The future of cancer treatment lies in genetics rather than traditional approaches such as chemotherapy that act like a “sledgehammer” and also damage many healthy cells, according to a leading American researcher speaking at an Australian first youth cancer conference today.
CanTeen, which is hosting the International Adolescent and Young Adult Oncology Congress, says Federal Government research funding is desperately needed to ensure that young Australians can benefit from the opportunities offered by medical innovation.
Professor Leonard Sender, from the University of California, is presenting his work on individually tailored genetic treatments and working with CanTeen to recruit 200 – 300 young cancer patients to take part in an international clinical trial.
“Using genetics allows us to treat cancer in a much more sophisticated and targeted way,” Professor Sender said.
“Traditional approaches like chemotherapy can be a bit like cracking a nut with a sledgehammer – you damage a lot of healthy cells as well as the cancer cells.
“Precision medicine involves looking at the genetic make-up of an individual’s tumour and then designing a treatment plan to specifically target that cancer.
“Through our research, we’ve shown that this approach can be financially viable not only in the US but Australia as well and so I’m excited to be working with CanTeen to hopefully get young Australian cancer patients involved in what could be a landmark international clinical trial,” Professor Sender said.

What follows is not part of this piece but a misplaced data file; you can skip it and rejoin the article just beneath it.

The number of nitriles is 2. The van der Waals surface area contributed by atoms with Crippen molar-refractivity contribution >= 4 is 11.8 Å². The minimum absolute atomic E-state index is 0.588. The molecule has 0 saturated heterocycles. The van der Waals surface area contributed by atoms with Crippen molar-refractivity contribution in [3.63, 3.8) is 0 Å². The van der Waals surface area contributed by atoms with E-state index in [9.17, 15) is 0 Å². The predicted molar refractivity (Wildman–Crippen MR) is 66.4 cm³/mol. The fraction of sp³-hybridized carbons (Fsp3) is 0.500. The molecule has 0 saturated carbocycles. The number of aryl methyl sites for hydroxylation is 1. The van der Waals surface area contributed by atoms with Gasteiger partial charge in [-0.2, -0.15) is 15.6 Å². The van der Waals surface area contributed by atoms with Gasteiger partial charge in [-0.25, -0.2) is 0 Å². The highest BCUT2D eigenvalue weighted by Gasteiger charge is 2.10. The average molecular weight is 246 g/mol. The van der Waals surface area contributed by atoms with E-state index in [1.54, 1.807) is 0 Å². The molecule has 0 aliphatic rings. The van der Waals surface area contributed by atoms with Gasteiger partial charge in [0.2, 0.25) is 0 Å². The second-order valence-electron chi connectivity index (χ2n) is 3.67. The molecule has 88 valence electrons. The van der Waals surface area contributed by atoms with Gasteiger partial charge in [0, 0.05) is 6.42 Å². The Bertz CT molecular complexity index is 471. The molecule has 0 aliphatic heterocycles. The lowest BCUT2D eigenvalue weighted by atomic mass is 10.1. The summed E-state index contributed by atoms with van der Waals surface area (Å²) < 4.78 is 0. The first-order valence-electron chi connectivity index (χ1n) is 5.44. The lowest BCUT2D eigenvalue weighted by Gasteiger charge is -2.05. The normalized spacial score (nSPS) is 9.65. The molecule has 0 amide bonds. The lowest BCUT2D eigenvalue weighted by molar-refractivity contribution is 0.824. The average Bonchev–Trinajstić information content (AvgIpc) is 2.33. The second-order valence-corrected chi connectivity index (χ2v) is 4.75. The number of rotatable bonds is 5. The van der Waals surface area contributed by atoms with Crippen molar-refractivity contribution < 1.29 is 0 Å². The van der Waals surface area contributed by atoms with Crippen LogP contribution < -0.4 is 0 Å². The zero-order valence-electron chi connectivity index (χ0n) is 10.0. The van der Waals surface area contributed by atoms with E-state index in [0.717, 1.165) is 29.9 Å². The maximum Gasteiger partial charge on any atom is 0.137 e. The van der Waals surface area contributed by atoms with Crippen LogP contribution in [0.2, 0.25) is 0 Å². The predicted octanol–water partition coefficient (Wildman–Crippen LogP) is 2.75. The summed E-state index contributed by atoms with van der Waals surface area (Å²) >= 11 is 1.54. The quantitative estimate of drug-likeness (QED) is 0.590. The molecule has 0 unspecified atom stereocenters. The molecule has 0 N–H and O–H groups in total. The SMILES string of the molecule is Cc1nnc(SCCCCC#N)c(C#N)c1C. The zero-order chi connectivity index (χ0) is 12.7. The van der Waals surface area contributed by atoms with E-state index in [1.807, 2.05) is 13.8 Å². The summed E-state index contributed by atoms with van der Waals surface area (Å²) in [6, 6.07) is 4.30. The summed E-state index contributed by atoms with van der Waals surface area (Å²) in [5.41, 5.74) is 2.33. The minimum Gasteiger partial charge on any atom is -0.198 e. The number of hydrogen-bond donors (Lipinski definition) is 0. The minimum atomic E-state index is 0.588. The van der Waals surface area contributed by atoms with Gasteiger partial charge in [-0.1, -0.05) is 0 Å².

In Australia, around 1,000 young people aged 15-25 are diagnosed with cancer each year and about 150 will die from the disease.
“Taking part in a clinical trial is the fastest way to access cutting-edge cancer treatment, but only 11% of young Australians currently have access to these trials compared to almost a third of young patients in the UK,” said CanTeen CEO Peter Orchard.
“The exciting developments in cancer treatment taking place in the US and Europe through experts like Professor Sender are therefore out of reach to most young Australians unless they can travel overseas at huge personal cost.
“That’s why we’re calling on the Federal Government to commit $4 million a year to a dedicated youth cancer research fund that will enable more young Australians to take part in clinical trials.
“We want to see young Australian cancer patients benefit from the medical innovations that researchers like Dr Sender are working on,” Mr Orchard said.
More than 200 health professionals from around the world have gathered in Sydney for the inaugural International Adolescent and Young Adult Oncology Congress, which is hosted by CanTeen.
In Australia, specialist, age-appropriate medical treatment and psychological support is available to young cancer patients through the Youth Cancer Services, which are funded by CanTeen as well as Federal, State and Territory health departments.
Around 70% of newly diagnosed young cancer patients are now being treated through the Youth Cancer Services.
[hr] Source: Canteen